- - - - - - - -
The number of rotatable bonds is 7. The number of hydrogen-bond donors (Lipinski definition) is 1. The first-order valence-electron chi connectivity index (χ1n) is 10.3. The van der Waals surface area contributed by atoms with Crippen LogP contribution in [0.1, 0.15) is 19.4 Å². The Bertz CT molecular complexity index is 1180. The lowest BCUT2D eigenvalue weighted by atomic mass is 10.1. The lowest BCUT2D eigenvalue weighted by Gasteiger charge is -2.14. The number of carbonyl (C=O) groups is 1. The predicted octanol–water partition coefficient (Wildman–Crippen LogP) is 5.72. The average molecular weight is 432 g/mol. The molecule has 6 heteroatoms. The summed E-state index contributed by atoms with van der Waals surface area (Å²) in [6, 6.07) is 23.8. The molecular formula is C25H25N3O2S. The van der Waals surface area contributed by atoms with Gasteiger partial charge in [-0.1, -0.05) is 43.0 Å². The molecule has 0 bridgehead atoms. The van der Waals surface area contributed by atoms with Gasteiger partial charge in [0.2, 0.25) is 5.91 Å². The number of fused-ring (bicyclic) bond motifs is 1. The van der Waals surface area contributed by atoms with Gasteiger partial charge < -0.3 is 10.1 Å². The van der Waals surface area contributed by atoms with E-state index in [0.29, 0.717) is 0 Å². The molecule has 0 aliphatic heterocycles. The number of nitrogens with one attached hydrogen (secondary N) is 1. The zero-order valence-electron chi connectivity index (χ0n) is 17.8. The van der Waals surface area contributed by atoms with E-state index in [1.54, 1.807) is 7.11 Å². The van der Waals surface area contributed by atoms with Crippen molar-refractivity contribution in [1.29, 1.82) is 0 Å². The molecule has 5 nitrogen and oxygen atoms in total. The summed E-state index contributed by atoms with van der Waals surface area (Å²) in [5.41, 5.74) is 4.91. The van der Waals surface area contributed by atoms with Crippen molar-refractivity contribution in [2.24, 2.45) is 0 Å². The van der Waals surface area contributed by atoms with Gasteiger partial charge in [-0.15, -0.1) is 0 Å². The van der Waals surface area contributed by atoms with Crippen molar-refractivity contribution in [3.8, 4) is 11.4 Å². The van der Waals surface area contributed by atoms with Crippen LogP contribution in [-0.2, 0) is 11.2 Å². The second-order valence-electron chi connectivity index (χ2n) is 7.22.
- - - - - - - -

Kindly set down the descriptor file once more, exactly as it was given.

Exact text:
The number of rotatable bonds is 7. The number of hydrogen-bond donors (Lipinski definition) is 1. The first-order valence-electron chi connectivity index (χ1n) is 10.3. The van der Waals surface area contributed by atoms with Crippen LogP contribution in [0.1, 0.15) is 19.4 Å². The Bertz CT molecular complexity index is 1180. The lowest BCUT2D eigenvalue weighted by atomic mass is 10.1. The lowest BCUT2D eigenvalue weighted by Gasteiger charge is -2.14. The number of carbonyl (C=O) groups is 1. The predicted octanol–water partition coefficient (Wildman–Crippen LogP) is 5.72. The average molecular weight is 432 g/mol. The molecule has 6 heteroatoms. The summed E-state index contributed by atoms with van der Waals surface area (Å²) in [6, 6.07) is 23.8. The molecular formula is C25H25N3O2S. The van der Waals surface area contributed by atoms with Gasteiger partial charge in [-0.1, -0.05) is 43.0 Å². The molecule has 0 bridgehead atoms. The van der Waals surface area contributed by atoms with Gasteiger partial charge in [0.2, 0.25) is 5.91 Å². The number of fused-ring (bicyclic) bond motifs is 1. The van der Waals surface area contributed by atoms with Gasteiger partial charge < -0.3 is 10.1 Å². The van der Waals surface area contributed by atoms with E-state index in [0.29, 0.717) is 0 Å². The molecule has 0 aliphatic heterocycles. The number of nitrogens with one attached hydrogen (secondary N) is 1. The zero-order valence-electron chi connectivity index (χ0n) is 17.8. The van der Waals surface area contributed by atoms with E-state index in [1.54, 1.807) is 7.11 Å². The van der Waals surface area contributed by atoms with Crippen molar-refractivity contribution in [1.29, 1.82) is 0 Å². The molecule has 5 nitrogen and oxygen atoms in total. The summed E-state index contributed by atoms with van der Waals surface area (Å²) in [5.41, 5.74) is 4.91. The van der Waals surface area contributed by atoms with Crippen molar-refractivity contribution in [2.24, 2.45) is 0 Å². The van der Waals surface area contributed by atoms with Gasteiger partial charge in [-0.15, -0.1) is 0 Å². The van der Waals surface area contributed by atoms with Crippen molar-refractivity contribution in [3.8, 4) is 11.4 Å². The van der Waals surface area contributed by atoms with Crippen LogP contribution in [-0.2, 0) is 11.2 Å². The second-order valence-electron chi connectivity index (χ2n) is 7.22.